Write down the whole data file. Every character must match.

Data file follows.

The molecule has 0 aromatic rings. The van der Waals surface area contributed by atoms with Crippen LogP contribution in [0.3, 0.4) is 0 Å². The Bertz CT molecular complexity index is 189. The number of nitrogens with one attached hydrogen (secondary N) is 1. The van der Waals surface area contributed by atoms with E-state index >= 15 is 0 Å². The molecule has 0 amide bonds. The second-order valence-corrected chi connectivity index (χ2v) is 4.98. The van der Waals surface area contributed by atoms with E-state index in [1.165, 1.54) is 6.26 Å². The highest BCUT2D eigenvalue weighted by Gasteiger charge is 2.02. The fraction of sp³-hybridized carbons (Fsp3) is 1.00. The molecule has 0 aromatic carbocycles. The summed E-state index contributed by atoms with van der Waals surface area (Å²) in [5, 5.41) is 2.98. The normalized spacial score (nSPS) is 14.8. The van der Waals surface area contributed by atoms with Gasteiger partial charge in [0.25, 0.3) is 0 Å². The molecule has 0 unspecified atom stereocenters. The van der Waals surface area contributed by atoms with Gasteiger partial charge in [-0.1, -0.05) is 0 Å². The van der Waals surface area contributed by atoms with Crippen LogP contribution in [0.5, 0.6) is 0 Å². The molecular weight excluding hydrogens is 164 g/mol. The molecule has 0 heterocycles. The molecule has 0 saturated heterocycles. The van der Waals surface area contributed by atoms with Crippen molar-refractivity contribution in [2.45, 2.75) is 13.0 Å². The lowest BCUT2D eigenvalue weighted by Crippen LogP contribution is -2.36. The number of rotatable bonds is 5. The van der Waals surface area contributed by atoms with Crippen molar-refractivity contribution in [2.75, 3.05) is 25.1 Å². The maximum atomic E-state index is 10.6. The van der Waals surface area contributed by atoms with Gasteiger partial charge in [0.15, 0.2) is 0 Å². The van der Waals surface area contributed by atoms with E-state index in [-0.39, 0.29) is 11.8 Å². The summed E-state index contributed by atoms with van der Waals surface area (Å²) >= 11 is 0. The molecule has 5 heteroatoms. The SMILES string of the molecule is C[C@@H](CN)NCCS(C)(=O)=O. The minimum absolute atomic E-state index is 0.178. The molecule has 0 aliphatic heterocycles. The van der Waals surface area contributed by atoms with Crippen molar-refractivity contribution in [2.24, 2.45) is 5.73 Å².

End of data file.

The molecule has 0 aromatic rings. The van der Waals surface area contributed by atoms with Crippen LogP contribution in [0.3, 0.4) is 0 Å². The Bertz CT molecular complexity index is 189. The number of nitrogens with one attached hydrogen (secondary N) is 1. The van der Waals surface area contributed by atoms with E-state index >= 15 is 0 Å². The molecule has 0 amide bonds. The second-order valence-corrected chi connectivity index (χ2v) is 4.98. The van der Waals surface area contributed by atoms with E-state index in [1.165, 1.54) is 6.26 Å². The highest BCUT2D eigenvalue weighted by Gasteiger charge is 2.02. The fraction of sp³-hybridized carbons (Fsp3) is 1.00. The molecule has 0 aromatic carbocycles. The summed E-state index contributed by atoms with van der Waals surface area (Å²) in [5, 5.41) is 2.98. The normalized spacial score (nSPS) is 14.8. The van der Waals surface area contributed by atoms with Gasteiger partial charge in [0.25, 0.3) is 0 Å². The molecule has 0 unspecified atom stereocenters. The van der Waals surface area contributed by atoms with Gasteiger partial charge in [-0.1, -0.05) is 0 Å². The van der Waals surface area contributed by atoms with Crippen LogP contribution in [0.5, 0.6) is 0 Å². The molecular weight excluding hydrogens is 164 g/mol. The molecule has 0 heterocycles. The molecule has 0 saturated heterocycles. The van der Waals surface area contributed by atoms with Crippen molar-refractivity contribution in [2.45, 2.75) is 13.0 Å². The lowest BCUT2D eigenvalue weighted by Crippen LogP contribution is -2.36. The number of rotatable bonds is 5. The van der Waals surface area contributed by atoms with Crippen molar-refractivity contribution in [2.75, 3.05) is 25.1 Å². The maximum atomic E-state index is 10.6. The van der Waals surface area contributed by atoms with Gasteiger partial charge in [0.15, 0.2) is 0 Å². The van der Waals surface area contributed by atoms with E-state index in [-0.39, 0.29) is 11.8 Å². The summed E-state index contributed by atoms with van der Waals surface area (Å²) >= 11 is 0. The molecule has 5 heteroatoms. The SMILES string of the molecule is C[C@@H](CN)NCCS(C)(=O)=O. The minimum absolute atomic E-state index is 0.178. The molecule has 0 aliphatic heterocycles. The van der Waals surface area contributed by atoms with Crippen molar-refractivity contribution in [2.24, 2.45) is 5.73 Å².